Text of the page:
* Statute law initiative is a constitutionally-defined, citizen-initiated, petition process of "proposed statute law," which, if successful, results in law being written directly into the state's statutes. The statute initiative is used at the state level in twenty-one states: Alaska, Arizona, Arkansas, California, Colorado, Idaho, Maine, Massachusetts, Michigan, Missouri, Montana, Nebraska, Nevada, North Dakota, Ohio, Oklahoma, Oregon, South Dakota, Utah, Washington and Wyoming (Cronin, 1989). Note that, in Utah, there is no constitutional provision for citizen lawmaking. All of Utah's I&R law is in the state statutes (Zimmerman, December 1999). In most states, there is no special protection for citizen-made statutes; the legislature can begin to amend them immediately.
    * Statute law referendum is a constitutionally-defined, citizen-initiated, petition process of the "proposed veto of all or part of a legislature-made law," which, if successful, repeals the standing law. It is used at the state level in twenty-four states: Alaska, Arizona, Arkansas, California, Colorado, Idaho, Kentucky, Maine, Maryland, Massachusetts, Michigan, Missouri, Montana, Nebraska, Nevada, New Mexico, North Dakota, Ohio, Oklahoma, Oregon, South Dakota, Utah, Washington and Wyoming (Cronin, 1989).
    * The recall is a constitutionally-defined, citizen-initiated, petition process, which, if successful, removes an elected official from office by "recalling" the official's election. In most state and sub-state jurisdictions having this governance component, voting for the ballot that determines the recall includes voting for one of a slate of candidates to be the next office holder, if the recall is successful. It is utilized at the state level in eighteen states: Alaska, Arizona, California, Colorado, Georgia, Idaho, Kansas, Louisiana, Michigan, Minnesota, Montana, Nevada, New Jersey, North Dakota, Oregon, Rhode Island, Washington and Wisconsin (National Conference of State Legislatures, 2004, Recall Of State Officials).

    There are now a total of 24 U.S. states with constitutionally-defined, citizen-initiated, direct democracy governance components (Zimmerman, December 1999). In the United States, for the most part only one-time majorities are required (simple majority of those voting) to approve any of these components.

    In addition, many localities around the U.S. also provide for some or all of these direct democracy governance components, and in specific classes of initiatives (like those for raising taxes), there is a supermajority voting threshold requirement. Even in states where direct democracy components are scant or nonexistent at the state level, there often exists local options for deciding specific issues, such as whether a county should be "wet" or "dry" in terms of whether alcohol sales are allowed.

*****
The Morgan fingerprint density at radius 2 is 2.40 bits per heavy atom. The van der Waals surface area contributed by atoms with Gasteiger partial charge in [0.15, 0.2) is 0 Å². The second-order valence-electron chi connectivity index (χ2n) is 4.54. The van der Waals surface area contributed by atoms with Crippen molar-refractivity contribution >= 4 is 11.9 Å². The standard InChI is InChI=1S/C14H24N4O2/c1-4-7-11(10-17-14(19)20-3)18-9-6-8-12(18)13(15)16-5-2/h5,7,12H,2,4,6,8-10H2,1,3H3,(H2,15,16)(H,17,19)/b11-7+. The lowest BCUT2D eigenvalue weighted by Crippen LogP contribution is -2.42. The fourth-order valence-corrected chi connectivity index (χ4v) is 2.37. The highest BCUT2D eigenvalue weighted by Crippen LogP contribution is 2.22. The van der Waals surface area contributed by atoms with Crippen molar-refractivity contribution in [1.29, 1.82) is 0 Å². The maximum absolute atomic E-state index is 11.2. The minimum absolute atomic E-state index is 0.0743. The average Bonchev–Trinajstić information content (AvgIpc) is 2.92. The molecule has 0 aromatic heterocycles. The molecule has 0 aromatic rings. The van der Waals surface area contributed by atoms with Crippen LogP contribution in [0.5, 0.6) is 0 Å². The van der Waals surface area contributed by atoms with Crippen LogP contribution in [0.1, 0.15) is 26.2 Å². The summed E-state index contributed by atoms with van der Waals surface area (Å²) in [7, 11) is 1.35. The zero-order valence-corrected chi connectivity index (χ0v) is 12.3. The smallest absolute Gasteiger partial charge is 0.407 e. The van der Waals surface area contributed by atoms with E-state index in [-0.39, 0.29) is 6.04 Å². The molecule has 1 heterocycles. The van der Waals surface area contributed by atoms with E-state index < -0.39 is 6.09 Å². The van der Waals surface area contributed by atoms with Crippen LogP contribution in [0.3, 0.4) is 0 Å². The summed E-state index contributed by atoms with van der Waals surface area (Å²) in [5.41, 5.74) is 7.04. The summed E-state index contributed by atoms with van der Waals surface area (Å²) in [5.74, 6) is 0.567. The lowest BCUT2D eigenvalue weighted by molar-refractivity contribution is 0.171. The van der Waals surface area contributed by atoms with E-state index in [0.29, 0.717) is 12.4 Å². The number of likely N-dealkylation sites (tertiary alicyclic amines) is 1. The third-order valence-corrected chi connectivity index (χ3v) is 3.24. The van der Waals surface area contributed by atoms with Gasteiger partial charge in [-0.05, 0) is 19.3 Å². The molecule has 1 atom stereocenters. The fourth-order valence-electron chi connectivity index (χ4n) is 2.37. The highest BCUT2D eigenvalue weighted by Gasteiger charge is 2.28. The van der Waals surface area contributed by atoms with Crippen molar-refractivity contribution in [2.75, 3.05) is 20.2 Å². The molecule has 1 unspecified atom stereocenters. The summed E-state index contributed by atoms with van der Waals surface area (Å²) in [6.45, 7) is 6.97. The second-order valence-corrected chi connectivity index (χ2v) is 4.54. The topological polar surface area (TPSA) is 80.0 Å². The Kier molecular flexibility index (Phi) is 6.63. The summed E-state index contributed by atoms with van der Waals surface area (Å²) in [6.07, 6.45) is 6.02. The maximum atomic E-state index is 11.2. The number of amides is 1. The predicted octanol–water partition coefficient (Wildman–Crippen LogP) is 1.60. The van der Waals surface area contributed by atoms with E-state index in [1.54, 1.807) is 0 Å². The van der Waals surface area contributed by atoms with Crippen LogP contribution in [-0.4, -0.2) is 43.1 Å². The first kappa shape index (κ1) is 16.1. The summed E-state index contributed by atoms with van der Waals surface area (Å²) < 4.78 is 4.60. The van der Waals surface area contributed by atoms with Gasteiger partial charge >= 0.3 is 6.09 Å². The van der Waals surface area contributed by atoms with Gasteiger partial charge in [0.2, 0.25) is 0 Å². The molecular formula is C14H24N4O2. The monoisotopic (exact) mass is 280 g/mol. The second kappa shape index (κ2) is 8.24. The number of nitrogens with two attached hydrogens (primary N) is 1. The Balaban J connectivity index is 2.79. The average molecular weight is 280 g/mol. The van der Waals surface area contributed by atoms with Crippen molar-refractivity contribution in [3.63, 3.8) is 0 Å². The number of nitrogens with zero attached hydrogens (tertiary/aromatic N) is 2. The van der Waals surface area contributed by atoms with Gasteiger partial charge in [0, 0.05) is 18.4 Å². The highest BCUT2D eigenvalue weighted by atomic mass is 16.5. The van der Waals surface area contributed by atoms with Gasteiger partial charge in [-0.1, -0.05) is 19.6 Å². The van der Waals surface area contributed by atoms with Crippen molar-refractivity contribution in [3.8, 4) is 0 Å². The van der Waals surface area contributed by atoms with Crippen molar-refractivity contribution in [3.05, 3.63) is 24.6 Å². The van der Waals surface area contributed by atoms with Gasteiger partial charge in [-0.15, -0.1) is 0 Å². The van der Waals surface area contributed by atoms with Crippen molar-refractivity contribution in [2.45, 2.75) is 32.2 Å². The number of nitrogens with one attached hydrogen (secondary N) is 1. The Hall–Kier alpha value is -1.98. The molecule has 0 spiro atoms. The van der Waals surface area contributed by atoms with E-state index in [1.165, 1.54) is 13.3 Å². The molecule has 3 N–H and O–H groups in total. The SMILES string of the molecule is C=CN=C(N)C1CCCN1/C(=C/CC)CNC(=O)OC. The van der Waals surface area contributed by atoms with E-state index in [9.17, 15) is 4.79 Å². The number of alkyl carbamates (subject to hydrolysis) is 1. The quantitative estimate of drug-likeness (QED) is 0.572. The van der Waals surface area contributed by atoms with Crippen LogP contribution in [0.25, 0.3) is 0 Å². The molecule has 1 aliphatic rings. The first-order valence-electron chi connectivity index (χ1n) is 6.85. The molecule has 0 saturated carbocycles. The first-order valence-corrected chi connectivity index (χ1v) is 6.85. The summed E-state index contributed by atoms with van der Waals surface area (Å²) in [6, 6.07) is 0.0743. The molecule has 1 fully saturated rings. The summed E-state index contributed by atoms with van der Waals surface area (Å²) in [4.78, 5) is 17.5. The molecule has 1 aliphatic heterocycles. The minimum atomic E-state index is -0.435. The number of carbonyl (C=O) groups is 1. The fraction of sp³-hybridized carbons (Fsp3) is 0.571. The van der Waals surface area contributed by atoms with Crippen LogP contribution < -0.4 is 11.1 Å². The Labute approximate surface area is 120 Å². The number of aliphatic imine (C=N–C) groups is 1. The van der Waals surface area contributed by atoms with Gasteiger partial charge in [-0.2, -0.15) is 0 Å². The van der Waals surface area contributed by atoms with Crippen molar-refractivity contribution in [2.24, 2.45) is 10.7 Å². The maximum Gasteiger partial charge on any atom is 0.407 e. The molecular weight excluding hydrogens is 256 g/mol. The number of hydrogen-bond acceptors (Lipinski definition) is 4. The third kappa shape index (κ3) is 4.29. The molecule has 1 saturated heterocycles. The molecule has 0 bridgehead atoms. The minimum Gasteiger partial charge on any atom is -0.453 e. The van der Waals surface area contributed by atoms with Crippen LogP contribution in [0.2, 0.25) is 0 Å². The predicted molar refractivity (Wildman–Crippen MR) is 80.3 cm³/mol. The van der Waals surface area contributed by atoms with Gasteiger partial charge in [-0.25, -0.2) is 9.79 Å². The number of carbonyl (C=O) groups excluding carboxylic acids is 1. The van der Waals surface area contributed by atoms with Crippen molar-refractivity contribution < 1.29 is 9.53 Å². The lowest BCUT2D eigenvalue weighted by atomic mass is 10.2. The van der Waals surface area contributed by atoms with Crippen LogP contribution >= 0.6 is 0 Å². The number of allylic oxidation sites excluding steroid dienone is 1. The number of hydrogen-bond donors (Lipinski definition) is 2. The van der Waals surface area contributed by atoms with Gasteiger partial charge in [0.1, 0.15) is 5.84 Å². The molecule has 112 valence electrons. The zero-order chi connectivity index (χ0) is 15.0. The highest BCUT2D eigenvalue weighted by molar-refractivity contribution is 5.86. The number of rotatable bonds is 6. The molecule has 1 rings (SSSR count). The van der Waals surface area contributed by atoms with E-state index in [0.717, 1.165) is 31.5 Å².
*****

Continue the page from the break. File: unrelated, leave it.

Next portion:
In the U.S. region of New England, nearly all towns practice a very limited form of home rule, and decide local affairs through the direct democratic process of the town meeting
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    ibtihel

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    Re: Democracy

    Post by ibtihel on Fri Mar 07, 2008 9:20 pm

    Representative democracy is a form of government founded on the principles of popular sovereignty by the people's representatives.[1] The representatives form an independent ruling body (for an election period) charged with the responsibility of acting in the people's interest, but not as their proxy representatives—i.e., not necessarily always according to their wishes, but with enough authority to exercise swift and resolute initiative in the face of changing circumstances. It is often contrasted with direct democracy, where representatives are absent or are limited in power as proxy representatives.

    In many representative democracies (eg, Canada, the USA, Britain, etc), representatives are most commonly chosen in elections by a plurality of those who are both eligible to cast votes and actually do so. A plurality means that a winning candidate has to win more votes than any other candidate in the race, but does not necessarily require a majority of the votes cast. While existing representative democracies hold such elections to choose representatives, in theory other methods, such as sortition (more closely aligned with direct democracy), could be used instead. Also, representatives sometimes hold the power to select other representatives, presidents, or other officers of government (indirect representation).

    A representative democracy that also protects liberties is called a liberal democracy. One that does not is an illiberal democracy. There is no necessity that individual liberties are respected in a representative democracy. For example, the Communist states were technically representative democracies who regularly held elections.